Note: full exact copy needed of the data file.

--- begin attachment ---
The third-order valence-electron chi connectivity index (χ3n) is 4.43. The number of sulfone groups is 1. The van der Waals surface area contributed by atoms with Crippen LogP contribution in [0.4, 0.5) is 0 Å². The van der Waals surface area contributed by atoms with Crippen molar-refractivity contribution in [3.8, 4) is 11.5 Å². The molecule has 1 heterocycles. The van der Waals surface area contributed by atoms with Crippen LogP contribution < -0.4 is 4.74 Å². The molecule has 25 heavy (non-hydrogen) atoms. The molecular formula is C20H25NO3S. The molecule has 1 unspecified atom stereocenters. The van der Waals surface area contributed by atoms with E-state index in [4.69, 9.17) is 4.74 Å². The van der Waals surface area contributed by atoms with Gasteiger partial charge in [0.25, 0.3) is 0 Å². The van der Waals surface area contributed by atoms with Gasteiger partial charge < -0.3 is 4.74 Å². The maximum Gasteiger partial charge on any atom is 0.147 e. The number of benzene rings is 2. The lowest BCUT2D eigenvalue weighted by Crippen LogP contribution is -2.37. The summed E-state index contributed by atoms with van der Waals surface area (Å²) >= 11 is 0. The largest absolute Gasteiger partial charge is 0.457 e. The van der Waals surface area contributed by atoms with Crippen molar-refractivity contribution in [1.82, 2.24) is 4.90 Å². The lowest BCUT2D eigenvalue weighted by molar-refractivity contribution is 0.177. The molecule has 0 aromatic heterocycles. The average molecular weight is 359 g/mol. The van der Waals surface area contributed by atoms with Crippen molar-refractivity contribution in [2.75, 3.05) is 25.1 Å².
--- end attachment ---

The third-order valence-electron chi connectivity index (χ3n) is 4.43. The number of sulfone groups is 1. The van der Waals surface area contributed by atoms with Crippen LogP contribution in [0.4, 0.5) is 0 Å². The van der Waals surface area contributed by atoms with Crippen molar-refractivity contribution in [3.8, 4) is 11.5 Å². The molecule has 1 heterocycles. The van der Waals surface area contributed by atoms with Crippen LogP contribution < -0.4 is 4.74 Å². The molecule has 25 heavy (non-hydrogen) atoms. The molecular formula is C20H25NO3S. The molecule has 1 unspecified atom stereocenters. The van der Waals surface area contributed by atoms with E-state index in [4.69, 9.17) is 4.74 Å². The van der Waals surface area contributed by atoms with Gasteiger partial charge in [0.25, 0.3) is 0 Å². The van der Waals surface area contributed by atoms with Gasteiger partial charge < -0.3 is 4.74 Å². The maximum Gasteiger partial charge on any atom is 0.147 e. The number of benzene rings is 2. The lowest BCUT2D eigenvalue weighted by Crippen LogP contribution is -2.37. The summed E-state index contributed by atoms with van der Waals surface area (Å²) >= 11 is 0. The largest absolute Gasteiger partial charge is 0.457 e. The van der Waals surface area contributed by atoms with Crippen molar-refractivity contribution in [1.82, 2.24) is 4.90 Å². The lowest BCUT2D eigenvalue weighted by molar-refractivity contribution is 0.177. The molecule has 0 aromatic heterocycles. The average molecular weight is 359 g/mol. The van der Waals surface area contributed by atoms with Crippen molar-refractivity contribution in [2.75, 3.05) is 25.1 Å².